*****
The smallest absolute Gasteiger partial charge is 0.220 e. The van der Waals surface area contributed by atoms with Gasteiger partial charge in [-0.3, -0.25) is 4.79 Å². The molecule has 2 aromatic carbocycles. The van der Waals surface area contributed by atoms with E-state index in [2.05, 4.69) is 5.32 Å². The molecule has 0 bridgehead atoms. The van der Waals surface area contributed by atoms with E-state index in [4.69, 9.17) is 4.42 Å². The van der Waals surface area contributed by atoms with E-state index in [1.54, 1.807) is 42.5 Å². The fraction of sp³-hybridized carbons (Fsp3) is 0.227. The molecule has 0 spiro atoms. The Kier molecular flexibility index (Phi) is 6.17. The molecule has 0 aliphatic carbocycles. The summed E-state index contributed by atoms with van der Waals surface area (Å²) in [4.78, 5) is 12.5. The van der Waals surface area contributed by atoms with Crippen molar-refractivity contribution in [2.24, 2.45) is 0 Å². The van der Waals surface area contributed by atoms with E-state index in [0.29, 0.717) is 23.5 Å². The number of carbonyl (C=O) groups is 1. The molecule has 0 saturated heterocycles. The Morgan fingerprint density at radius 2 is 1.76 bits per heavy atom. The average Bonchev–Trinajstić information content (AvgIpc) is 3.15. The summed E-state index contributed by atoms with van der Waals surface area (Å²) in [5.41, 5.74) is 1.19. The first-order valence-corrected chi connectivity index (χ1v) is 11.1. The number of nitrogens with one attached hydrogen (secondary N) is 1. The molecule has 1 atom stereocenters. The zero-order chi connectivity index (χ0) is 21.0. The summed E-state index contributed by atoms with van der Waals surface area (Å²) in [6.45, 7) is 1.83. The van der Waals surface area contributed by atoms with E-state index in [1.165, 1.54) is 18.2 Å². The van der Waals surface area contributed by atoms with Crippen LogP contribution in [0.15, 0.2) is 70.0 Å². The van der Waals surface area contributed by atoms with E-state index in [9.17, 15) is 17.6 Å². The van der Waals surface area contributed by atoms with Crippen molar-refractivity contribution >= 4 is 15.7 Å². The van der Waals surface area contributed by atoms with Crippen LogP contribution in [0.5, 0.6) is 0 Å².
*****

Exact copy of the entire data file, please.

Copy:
The smallest absolute Gasteiger partial charge is 0.220 e. The van der Waals surface area contributed by atoms with Gasteiger partial charge in [-0.3, -0.25) is 4.79 Å². The molecule has 2 aromatic carbocycles. The van der Waals surface area contributed by atoms with E-state index in [2.05, 4.69) is 5.32 Å². The molecule has 0 bridgehead atoms. The van der Waals surface area contributed by atoms with E-state index in [4.69, 9.17) is 4.42 Å². The van der Waals surface area contributed by atoms with E-state index in [1.54, 1.807) is 42.5 Å². The fraction of sp³-hybridized carbons (Fsp3) is 0.227. The molecule has 0 spiro atoms. The Kier molecular flexibility index (Phi) is 6.17. The molecule has 0 aliphatic carbocycles. The summed E-state index contributed by atoms with van der Waals surface area (Å²) in [4.78, 5) is 12.5. The van der Waals surface area contributed by atoms with Crippen molar-refractivity contribution in [2.24, 2.45) is 0 Å². The van der Waals surface area contributed by atoms with E-state index in [0.29, 0.717) is 23.5 Å². The number of carbonyl (C=O) groups is 1. The molecule has 0 saturated heterocycles. The Morgan fingerprint density at radius 2 is 1.76 bits per heavy atom. The average Bonchev–Trinajstić information content (AvgIpc) is 3.15. The summed E-state index contributed by atoms with van der Waals surface area (Å²) in [5.41, 5.74) is 1.19. The first-order valence-corrected chi connectivity index (χ1v) is 11.1. The number of nitrogens with one attached hydrogen (secondary N) is 1. The molecule has 1 atom stereocenters. The zero-order chi connectivity index (χ0) is 21.0. The summed E-state index contributed by atoms with van der Waals surface area (Å²) in [6.45, 7) is 1.83. The van der Waals surface area contributed by atoms with E-state index in [1.165, 1.54) is 18.2 Å². The van der Waals surface area contributed by atoms with Crippen LogP contribution in [0.15, 0.2) is 70.0 Å². The van der Waals surface area contributed by atoms with E-state index in [9.17, 15) is 17.6 Å². The van der Waals surface area contributed by atoms with Crippen molar-refractivity contribution >= 4 is 15.7 Å². The van der Waals surface area contributed by atoms with Crippen LogP contribution in [0.5, 0.6) is 0 Å².